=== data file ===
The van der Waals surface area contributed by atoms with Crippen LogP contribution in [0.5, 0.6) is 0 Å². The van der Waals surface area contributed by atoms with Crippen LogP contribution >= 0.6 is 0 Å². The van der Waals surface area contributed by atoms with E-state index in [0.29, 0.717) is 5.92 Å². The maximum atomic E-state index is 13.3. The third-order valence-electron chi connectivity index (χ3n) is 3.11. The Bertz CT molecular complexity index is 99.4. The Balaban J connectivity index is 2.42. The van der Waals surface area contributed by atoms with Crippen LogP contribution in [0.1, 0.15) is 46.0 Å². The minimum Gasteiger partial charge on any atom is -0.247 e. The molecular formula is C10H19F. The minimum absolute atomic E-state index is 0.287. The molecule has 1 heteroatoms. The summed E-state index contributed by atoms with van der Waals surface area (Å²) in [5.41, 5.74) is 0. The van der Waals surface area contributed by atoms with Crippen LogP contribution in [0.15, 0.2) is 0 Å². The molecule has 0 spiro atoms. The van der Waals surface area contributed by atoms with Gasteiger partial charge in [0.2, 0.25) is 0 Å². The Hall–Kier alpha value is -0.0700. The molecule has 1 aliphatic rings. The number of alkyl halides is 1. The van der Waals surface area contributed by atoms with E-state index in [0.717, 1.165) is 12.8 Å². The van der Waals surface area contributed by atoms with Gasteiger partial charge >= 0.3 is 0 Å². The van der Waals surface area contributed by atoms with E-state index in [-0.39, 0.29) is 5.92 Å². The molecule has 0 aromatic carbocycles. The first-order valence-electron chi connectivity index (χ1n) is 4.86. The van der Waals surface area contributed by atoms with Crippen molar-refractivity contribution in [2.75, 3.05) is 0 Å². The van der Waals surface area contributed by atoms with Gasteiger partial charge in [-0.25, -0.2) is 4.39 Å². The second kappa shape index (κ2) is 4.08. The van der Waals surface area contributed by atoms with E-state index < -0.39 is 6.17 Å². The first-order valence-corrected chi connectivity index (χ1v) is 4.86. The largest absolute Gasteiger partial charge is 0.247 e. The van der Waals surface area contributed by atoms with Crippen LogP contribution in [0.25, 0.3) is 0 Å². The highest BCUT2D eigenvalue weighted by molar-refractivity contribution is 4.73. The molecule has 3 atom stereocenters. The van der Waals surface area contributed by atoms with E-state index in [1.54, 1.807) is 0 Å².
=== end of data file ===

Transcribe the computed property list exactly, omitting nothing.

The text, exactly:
The van der Waals surface area contributed by atoms with Crippen LogP contribution in [0.5, 0.6) is 0 Å². The van der Waals surface area contributed by atoms with Crippen LogP contribution >= 0.6 is 0 Å². The van der Waals surface area contributed by atoms with E-state index in [0.29, 0.717) is 5.92 Å². The maximum atomic E-state index is 13.3. The third-order valence-electron chi connectivity index (χ3n) is 3.11. The Bertz CT molecular complexity index is 99.4. The Balaban J connectivity index is 2.42. The van der Waals surface area contributed by atoms with Crippen LogP contribution in [0.1, 0.15) is 46.0 Å². The minimum Gasteiger partial charge on any atom is -0.247 e. The molecular formula is C10H19F. The minimum absolute atomic E-state index is 0.287. The molecule has 1 heteroatoms. The summed E-state index contributed by atoms with van der Waals surface area (Å²) in [5.41, 5.74) is 0. The van der Waals surface area contributed by atoms with Crippen LogP contribution in [0.15, 0.2) is 0 Å². The molecule has 0 spiro atoms. The van der Waals surface area contributed by atoms with Gasteiger partial charge in [0.2, 0.25) is 0 Å². The Hall–Kier alpha value is -0.0700. The molecule has 1 aliphatic rings. The number of alkyl halides is 1. The van der Waals surface area contributed by atoms with E-state index in [0.717, 1.165) is 12.8 Å². The van der Waals surface area contributed by atoms with Gasteiger partial charge >= 0.3 is 0 Å². The van der Waals surface area contributed by atoms with E-state index in [-0.39, 0.29) is 5.92 Å². The molecule has 0 aromatic carbocycles. The first-order valence-electron chi connectivity index (χ1n) is 4.86. The van der Waals surface area contributed by atoms with Crippen molar-refractivity contribution in [2.75, 3.05) is 0 Å². The van der Waals surface area contributed by atoms with Gasteiger partial charge in [-0.25, -0.2) is 4.39 Å². The second kappa shape index (κ2) is 4.08. The van der Waals surface area contributed by atoms with E-state index < -0.39 is 6.17 Å². The first-order valence-corrected chi connectivity index (χ1v) is 4.86. The largest absolute Gasteiger partial charge is 0.247 e. The van der Waals surface area contributed by atoms with Crippen LogP contribution in [0.25, 0.3) is 0 Å². The highest BCUT2D eigenvalue weighted by molar-refractivity contribution is 4.73. The molecule has 3 atom stereocenters. The van der Waals surface area contributed by atoms with E-state index in [1.54, 1.807) is 0 Å².